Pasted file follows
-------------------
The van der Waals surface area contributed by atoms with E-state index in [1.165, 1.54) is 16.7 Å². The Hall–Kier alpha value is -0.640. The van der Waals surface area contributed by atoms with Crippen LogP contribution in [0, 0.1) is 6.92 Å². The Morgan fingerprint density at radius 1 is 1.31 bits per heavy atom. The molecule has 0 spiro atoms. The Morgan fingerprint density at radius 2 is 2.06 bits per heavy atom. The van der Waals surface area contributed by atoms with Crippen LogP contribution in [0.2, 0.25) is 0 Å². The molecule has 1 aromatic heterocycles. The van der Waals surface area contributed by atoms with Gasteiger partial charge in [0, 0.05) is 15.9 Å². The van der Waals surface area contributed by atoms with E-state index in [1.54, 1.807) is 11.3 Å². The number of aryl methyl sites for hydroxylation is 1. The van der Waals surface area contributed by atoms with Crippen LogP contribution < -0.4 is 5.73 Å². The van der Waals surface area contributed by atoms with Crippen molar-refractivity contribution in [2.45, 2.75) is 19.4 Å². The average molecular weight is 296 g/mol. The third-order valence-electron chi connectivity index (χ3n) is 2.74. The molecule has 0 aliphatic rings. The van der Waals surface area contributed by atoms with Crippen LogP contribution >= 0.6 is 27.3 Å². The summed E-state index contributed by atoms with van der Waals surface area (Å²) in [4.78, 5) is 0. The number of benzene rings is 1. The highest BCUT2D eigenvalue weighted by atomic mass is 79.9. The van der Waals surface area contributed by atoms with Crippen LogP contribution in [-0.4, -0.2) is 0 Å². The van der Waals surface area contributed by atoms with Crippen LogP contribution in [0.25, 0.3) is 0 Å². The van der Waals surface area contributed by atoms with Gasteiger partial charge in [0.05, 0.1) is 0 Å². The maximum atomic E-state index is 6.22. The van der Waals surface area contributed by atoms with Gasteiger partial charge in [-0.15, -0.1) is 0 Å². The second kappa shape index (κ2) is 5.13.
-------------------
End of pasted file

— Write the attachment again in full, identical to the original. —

The van der Waals surface area contributed by atoms with E-state index in [1.165, 1.54) is 16.7 Å². The Hall–Kier alpha value is -0.640. The van der Waals surface area contributed by atoms with Crippen LogP contribution in [0, 0.1) is 6.92 Å². The Morgan fingerprint density at radius 1 is 1.31 bits per heavy atom. The molecule has 0 spiro atoms. The Morgan fingerprint density at radius 2 is 2.06 bits per heavy atom. The van der Waals surface area contributed by atoms with Crippen LogP contribution in [0.2, 0.25) is 0 Å². The molecule has 1 aromatic heterocycles. The van der Waals surface area contributed by atoms with Gasteiger partial charge in [0, 0.05) is 15.9 Å². The van der Waals surface area contributed by atoms with E-state index in [1.54, 1.807) is 11.3 Å². The number of aryl methyl sites for hydroxylation is 1. The van der Waals surface area contributed by atoms with Crippen LogP contribution < -0.4 is 5.73 Å². The van der Waals surface area contributed by atoms with Crippen molar-refractivity contribution in [2.45, 2.75) is 19.4 Å². The average molecular weight is 296 g/mol. The third-order valence-electron chi connectivity index (χ3n) is 2.74. The molecule has 0 aliphatic rings. The van der Waals surface area contributed by atoms with Crippen LogP contribution >= 0.6 is 27.3 Å². The summed E-state index contributed by atoms with van der Waals surface area (Å²) in [4.78, 5) is 0. The number of benzene rings is 1. The highest BCUT2D eigenvalue weighted by atomic mass is 79.9. The van der Waals surface area contributed by atoms with Crippen LogP contribution in [-0.4, -0.2) is 0 Å². The van der Waals surface area contributed by atoms with Crippen LogP contribution in [0.25, 0.3) is 0 Å². The van der Waals surface area contributed by atoms with Gasteiger partial charge in [0.05, 0.1) is 0 Å². The maximum atomic E-state index is 6.22. The van der Waals surface area contributed by atoms with Gasteiger partial charge in [-0.15, -0.1) is 0 Å². The second kappa shape index (κ2) is 5.13.